Logic ft. Alessia Cara and Khalid-1-800-273-8255 Music Video Review

By Niy Birden

Visionary . Def Jam

First of all, let’s just start by acknowledging that Don Cheadle is on a roll. Not only because of the legend that he is and always will be, but because he has made two incredibly placed appearances in two of the biggest music videos this year so far: Kendrick Lamar’s “DNA”, and now, Logic’s “1-800-273-8255”. Can we all agree here that Don would make a damn good director for a music video??

This year, the topic of LGBTQ discussions have been fairly quiet but still in demand, thanks to our recent election. With recent events such as the Charlottesville Nazi protests showing just how much of hate America is tolerating in society, it might be fitting to say that right now, more than ever, our youth need understanding and support with personal matters, especially the types of matters that has been behind the spike of suicide rates in teenagers. Fortunately, that support comes from a multitude of sources. And Logic wants to open up the discussion about it.

Sonically, the song is very pro-pop with a hint of R&B and Hip Hop, like most of Logic’s hits. Starting off with vintage electro piano and some lovely, optimistic strings, he opens up with a very honest statement “I’ve been on the low/I been taking my time/I feel like I’m out of my mind/It feel like my life ain’t mine/Who can relate?/I’ve been on the low/I been taking my time/I feel like I’m out of my mind/It feel like my life ain’t mine”. It then continues on with the mid-tempo beats as a nice accompaniment, and has a generous contribution by Alessia Cara and Khalid. Lyrically, it details someone calling the National Suicide Prevention Lifeline and detailing their dismay, and then deciding that they actually don’t want to continue with ending their life.

The theme is very strong and very raw. This is probably the most honest song that all three of the artists have done, in fact. You have Logic, who has detailed everything from being a mixed race kid, all the way to doing drugs, and then Alessia and Khalid, who both as newcomer teen sensations, have only really gone into the depths of being a teenager either wildly in love or desperately trying to escape an awful party. Alessia, though, has had her fair share of empowering anthems. Her single from her “Know It All” album, “Scars To Your Beautiful”, was released last year but still can be heard on multiple charts, due to the enormous campaign that went along the single. But when you compare that to this song, it actually sounds like it might be a stripped Part II that comes after desperately trying to love those scars.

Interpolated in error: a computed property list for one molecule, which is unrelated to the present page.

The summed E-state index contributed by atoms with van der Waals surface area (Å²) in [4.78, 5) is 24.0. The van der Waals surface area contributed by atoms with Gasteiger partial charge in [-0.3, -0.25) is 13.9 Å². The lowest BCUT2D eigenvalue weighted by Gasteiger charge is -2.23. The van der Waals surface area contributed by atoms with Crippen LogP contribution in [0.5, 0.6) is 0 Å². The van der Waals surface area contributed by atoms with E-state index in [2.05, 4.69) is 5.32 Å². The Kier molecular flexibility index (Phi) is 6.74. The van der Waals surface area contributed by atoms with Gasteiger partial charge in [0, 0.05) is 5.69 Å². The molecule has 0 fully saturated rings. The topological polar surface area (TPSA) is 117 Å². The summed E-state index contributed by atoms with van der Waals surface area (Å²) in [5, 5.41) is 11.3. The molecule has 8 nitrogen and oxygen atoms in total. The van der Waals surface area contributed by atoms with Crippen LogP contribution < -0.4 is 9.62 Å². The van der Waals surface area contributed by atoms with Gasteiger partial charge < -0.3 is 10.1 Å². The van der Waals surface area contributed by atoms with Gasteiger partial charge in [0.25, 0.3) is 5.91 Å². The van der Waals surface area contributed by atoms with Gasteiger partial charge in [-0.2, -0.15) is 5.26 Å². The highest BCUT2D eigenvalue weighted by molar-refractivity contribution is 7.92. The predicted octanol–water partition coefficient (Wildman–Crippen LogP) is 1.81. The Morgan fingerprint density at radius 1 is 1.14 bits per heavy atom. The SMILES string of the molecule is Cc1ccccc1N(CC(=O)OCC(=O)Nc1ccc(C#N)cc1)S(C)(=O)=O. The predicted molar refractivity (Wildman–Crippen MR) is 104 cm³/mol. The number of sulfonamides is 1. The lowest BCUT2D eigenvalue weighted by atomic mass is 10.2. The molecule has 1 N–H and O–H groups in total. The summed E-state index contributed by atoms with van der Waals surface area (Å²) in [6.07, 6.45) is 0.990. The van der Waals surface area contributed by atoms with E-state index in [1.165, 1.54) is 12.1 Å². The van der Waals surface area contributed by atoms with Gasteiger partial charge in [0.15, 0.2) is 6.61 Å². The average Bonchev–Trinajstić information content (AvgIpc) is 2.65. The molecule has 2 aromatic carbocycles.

If there is anything that could make the song more powerful, it is most definitely the music video that recently premiered. Already racking in at over 12 million hits on YouTube in less than 10 days, and over 750,000 daily listens on Spotify, the music video is one that will surely make you shed a tear or two, and make you question the loneliness that might be inside of you, your family member, your friend, or even a stranger passing you by. Don Chealde’s role in this video is probably the most important. Although we do have a very proactive teenager utilizing the National Lifeline, Don Cheadle’s role, aside from the teacher’s, shows us the importance of being aware of your child’s situation and stepping up to the plate as a parent or supporter.

The video begins with a nostalgic and romantic shot of Don with the main protagonist, but as a baby. Thematically, it already gives you an insight into what may come later for both characters. The rest of the video, unlike the song, goes by very slowly, locking in the message for the viewer. We get to see the life of an ashamed, Black teenager who is gay. The Black part is especially important, since it isn’t any secret about how the Black community has had a multitude of discussions about the disenfranchised LGBTQ voices that make a very large part of them.

What starts off as a story of a teenager finding the truth of who he really is turns into a slightly chaotic montage of his father then finding out, as well as the love interests’, and the teacher, in addition to bullies at school. Pretty much the pinnacle of despair for a gay teenager in highschool. Our hero goes back to his room, grabbing his gun and contemplates ending his life there, but thankfully, something changes and we see him taking the time to call someone on the phone. While we as the viewer can’t hear any of the dialogue that happens, the inclination of the happy wedding for the protagonist and his love interest, many years later, indicates that not only did the hero decide to give himself another chance, but so did his father.

While the reality still stands that many parents still choose not to support their children with extreme situations like these, Logic has chosen to end the video in a more optimistic way. But not in a naive one. It is in a way that suggests responsibility as a supporter to the viewer. And with the ending scene leaving off with Don Cheadle, his son now fully grown with his love interest, and their new baby, the resounding final message of the song and video create a spark of hope: Love, no matter what form, can be shared universally. And so can support for one another. But most importantly, love starts with yourself.